Josh Taekman shared last week with Huffington Post on the importance of ‘Why We All Need Protein’.
I have been using protein supplements for a long time. My main purpose in taking protein supplements was to help aid in recovery after my workouts. Through more exploration through being more invested in the health and fitness industry I realized that protein can serve my body with a lot more benefits. It isn’t something just to serve me after my workouts but something that should be an essential part of our diet, whether you live an active lifestyle or not.
Every cell in our entire body is made up of protein. Wow, just think about that statement for a second – literally, every single spec of our bodies are made up of protein. Sounds like protein is pretty important to us and here is why.
Let’s talk a bit of science to understand exactly what is going on in our bodies. Simply speaking, proteins are large, complex molecules made up of smaller amino acid compounds. Some of the amino acids making up the protein are made by your body, but others are not. Since your body doesn’t have a way of storing this macronutrient, you need to get it from your diet.
Protein Functions In The Body
So from a very basic standpoint, you need protein to function, just like your body needs oxygen. Now let’s step into how your body functions due to protein. Protein provides energy in the form of calories. Your body burns protein when carbohydrates and fats are not available. Additionally proteins aid in your hormones and immune system. Your system pulls the amino acids from protein to help in any function it can when available in the body. Any excess is eliminated through the body via the urinary tract. All in all, adding too much protein to the body isn’t a bad or harmful thing. In fact, more protein aids in creating more muscle mass and strength, as proved in many scientific studies.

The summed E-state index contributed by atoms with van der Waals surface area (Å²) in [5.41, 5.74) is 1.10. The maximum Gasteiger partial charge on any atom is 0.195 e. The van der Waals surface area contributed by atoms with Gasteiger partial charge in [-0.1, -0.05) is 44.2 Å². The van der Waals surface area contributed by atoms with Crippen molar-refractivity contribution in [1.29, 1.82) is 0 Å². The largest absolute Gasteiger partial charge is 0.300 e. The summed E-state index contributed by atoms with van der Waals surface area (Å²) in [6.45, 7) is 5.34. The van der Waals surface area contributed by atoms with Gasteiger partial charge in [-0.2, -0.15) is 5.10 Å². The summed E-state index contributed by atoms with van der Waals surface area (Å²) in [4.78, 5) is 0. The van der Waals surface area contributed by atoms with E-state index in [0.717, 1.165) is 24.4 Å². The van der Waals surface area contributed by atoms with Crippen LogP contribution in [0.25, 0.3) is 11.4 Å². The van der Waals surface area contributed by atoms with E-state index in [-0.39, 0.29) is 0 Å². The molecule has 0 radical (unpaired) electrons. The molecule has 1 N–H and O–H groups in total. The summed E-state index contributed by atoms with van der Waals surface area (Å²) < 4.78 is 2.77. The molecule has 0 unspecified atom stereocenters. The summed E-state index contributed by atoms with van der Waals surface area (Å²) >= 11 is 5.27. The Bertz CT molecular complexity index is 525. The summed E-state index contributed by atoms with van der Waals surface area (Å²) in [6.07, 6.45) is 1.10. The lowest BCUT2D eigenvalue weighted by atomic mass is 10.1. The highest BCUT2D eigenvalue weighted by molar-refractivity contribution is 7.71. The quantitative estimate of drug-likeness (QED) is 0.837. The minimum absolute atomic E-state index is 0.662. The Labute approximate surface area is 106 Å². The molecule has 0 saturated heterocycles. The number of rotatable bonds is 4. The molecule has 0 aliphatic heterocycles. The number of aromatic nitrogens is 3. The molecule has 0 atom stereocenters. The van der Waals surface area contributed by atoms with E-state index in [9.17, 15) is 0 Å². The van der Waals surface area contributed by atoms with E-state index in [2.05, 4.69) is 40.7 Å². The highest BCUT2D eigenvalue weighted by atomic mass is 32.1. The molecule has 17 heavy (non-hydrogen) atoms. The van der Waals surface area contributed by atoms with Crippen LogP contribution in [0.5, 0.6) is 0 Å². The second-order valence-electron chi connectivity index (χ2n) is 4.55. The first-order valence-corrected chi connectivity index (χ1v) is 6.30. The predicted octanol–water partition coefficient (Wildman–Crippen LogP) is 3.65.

Which Foods Provide Good Protein Sources?
Without getting into the real nitty gritty, there are complete proteins and incomplete proteins. Some food sources provide a complete protein source and others sources provide incomplete proteins. To be called complete, it means that it provides all of your daily essential amino acids. This is not to say that a complete protein is necessarily better than an incomplete protein, it just means you need more than one incomplete protein to make a complete protein.
Complete proteins are – meat, seafood, dairy and eggs.
Incomplete proteins are – typically more plant based like whole grains, nuts, lentils and legumes.
Protein Can Boost Metabolism and Increase Fat Burning
A high protein diet has been shown to significantly increase the metabolism, then leading to an increase in the amount of calories you burn. One study even showed that an actual ‘overload’ of protein at one time, burns as many calories equivalent to a moderately-intense hour long workout. Ha – working out at a moderate pace for an hour and then consume an overload of protein could potentially be quite the bang for your buck!
How Much Protein Should I Intake?
The Recommended Dietary Allowance by the FDA states we should take in 0.8 grams of protein per kilogram of body weight. This is for the basic level of nutrients your body needs to function without getting sick. The Protein Summit reports in The American Journal of Clinical Nutrition argue that 16% of your daily caloric make up being comprised of protein is anything but excessive. In fact, the reports suggest that Americans may even not eat enough. If you are active person then you are definitely going to need to increase your intake. This protein calculator is a great tool to calculate how much protein you need for your body weight in pounds.
Whether you are cooking a meal at home, ordering a meal at a restaurant or in need of a quick snack on the go, start with what is most important – pick your protein and build around it.